How much Trump is obsessed with image became even more clear when the “controversy” erupted over the turnout at his inauguration. I put quotes around the word “controversy,” simply because I’m not even going to entertain the idea that “alternative facts” should somehow be taken seriously. Obviously, a lot less people showed up for Trump than for Obama eight years earlier, and obviously that was clearly visible in the photographs.

There’s something in Trump’s personality that has him pick fights that make him look even worse when he already looks bad. So he not only kept talking about it himself, he also sent his minions out to make complete fools of themselves (which they happily did). I found that all completely fascinating, because at the basis of this all were discussions about photographs. The photographs very clearly showed what had happened. Yet here were people who had been just handed a lot of power arguing that somehow this all was wrong. Only explanation: There had to be other photographs that showed a larger crowd. There weren’t.

Why does this matter? Or how? There are a lot of discussions now about photography and the news especially, and how about people don’t trust the news any longer. The irony here is that the people who create fake news and spread it around do so claiming you just can’t trust the news. Anyway, given it is so strongly connected to the news, this lack of trust supposedly has repercussions about photography, in particular with respect to the topic of “manipulation”.

I think all in all this problem is very similar to the issue of voter fraud: it does exist, but it’s a very small number. Voter fraud is not a problem because it exists. Especially right now, it’s a “problem,” because there’s simply no other way to account for the fact that Trump got almost 3 million less votes than Hillary Clinton. In other words, it’s a conspiracy theory.

In much the same fashion, image manipulation is not a major problem for (news) photography. People don’t mistrust photographs because they’re manipulated, they mistrust photographs because they don’t show them what they want to see. Donald Trump just provided a clear example (follow the link about the crowd size). This doesn’t necessarily mean that we, in the world of photoland, should relax our concerns about manipulation and what can or should be done etc. But we ought to realize that a large part of the problems that are attached to photography come from the outside and have nothing to do with the medium.

I’m getting to the point where I’m becoming a bit exasperated that discussions around manipulation never seem to talk about this simple fact. If people don’t want to believe your pictures because there’s a conflict with what they believe in or want to see, that’s not your problem. That’s not an issue of how much you can tweak this or that adjustment layer in Photoshop (or Lightroom or whatever else you might do). This is a much more fundamental problem, and you simply cannot solve it by buying into it (if you don’t believe me, try arguing with a conspiracy theorist about UFOs — you just can’t win, because every fact that refutes their idiotic ideas simply points at an even larger conspiracy).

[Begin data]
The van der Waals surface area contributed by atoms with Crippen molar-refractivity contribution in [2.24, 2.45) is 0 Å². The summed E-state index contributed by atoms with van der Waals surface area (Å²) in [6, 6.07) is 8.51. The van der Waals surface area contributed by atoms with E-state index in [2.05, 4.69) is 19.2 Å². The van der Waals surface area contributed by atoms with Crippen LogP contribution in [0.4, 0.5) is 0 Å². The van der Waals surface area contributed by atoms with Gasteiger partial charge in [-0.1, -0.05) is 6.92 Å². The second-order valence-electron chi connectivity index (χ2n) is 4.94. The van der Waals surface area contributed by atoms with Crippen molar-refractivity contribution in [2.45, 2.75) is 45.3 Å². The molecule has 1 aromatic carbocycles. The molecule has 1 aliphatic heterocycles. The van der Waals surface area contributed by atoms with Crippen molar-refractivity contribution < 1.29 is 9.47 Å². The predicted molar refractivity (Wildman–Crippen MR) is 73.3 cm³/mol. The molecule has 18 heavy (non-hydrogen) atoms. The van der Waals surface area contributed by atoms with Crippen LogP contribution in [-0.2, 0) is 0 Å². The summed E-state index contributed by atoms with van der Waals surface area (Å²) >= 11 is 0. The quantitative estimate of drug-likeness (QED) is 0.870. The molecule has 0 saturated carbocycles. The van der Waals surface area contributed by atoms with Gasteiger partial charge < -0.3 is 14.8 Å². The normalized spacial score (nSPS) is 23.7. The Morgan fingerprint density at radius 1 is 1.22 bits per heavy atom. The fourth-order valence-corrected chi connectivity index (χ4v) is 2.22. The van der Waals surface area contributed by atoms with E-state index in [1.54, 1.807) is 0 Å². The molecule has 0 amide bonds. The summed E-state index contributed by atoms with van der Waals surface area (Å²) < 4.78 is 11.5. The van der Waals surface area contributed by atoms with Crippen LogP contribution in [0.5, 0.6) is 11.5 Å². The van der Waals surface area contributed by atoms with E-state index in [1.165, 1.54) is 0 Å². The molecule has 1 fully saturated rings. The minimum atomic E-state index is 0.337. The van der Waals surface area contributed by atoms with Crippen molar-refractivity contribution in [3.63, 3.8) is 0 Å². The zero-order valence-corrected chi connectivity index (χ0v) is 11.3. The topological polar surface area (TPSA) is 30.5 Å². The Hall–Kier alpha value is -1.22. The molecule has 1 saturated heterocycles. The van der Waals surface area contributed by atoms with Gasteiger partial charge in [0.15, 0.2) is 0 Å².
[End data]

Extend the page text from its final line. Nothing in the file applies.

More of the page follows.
Consequently, I believe photographers ought to play to their strengths. We need to have open and honest and in-depth discussions about photography, without buying into the crazy. Where unacceptable manipulation happens, we need to point it out. But the world of photography will only gain trust by producing high-quality work that has been done with integrity and respect. That’s all it takes. Not more, but certainly not less.

On top of that, given that discussions around photographs are now being started, we should make sure they get expanded. The conspiracy theorist in the White House wants to talk about what the pictures show? OK, let’s do it! That’s great! Let’s give the larger public more insight into what pictures show, how they do it, and how the “what” and “how” are related.

Larger problems such as vast parts of the population angling for “alternative facts” aren’t a problem for photography. This complex is a larger societal problem that, of course, we all need to work on as well — not as photographers, editors, critics, but as engaged citizens. So we need to step outside of our photoland bubble just as much as reach out of it: of all the people qualified to speak about photographs, it’s the members of photoland that are most educated and capable of doing exactly that.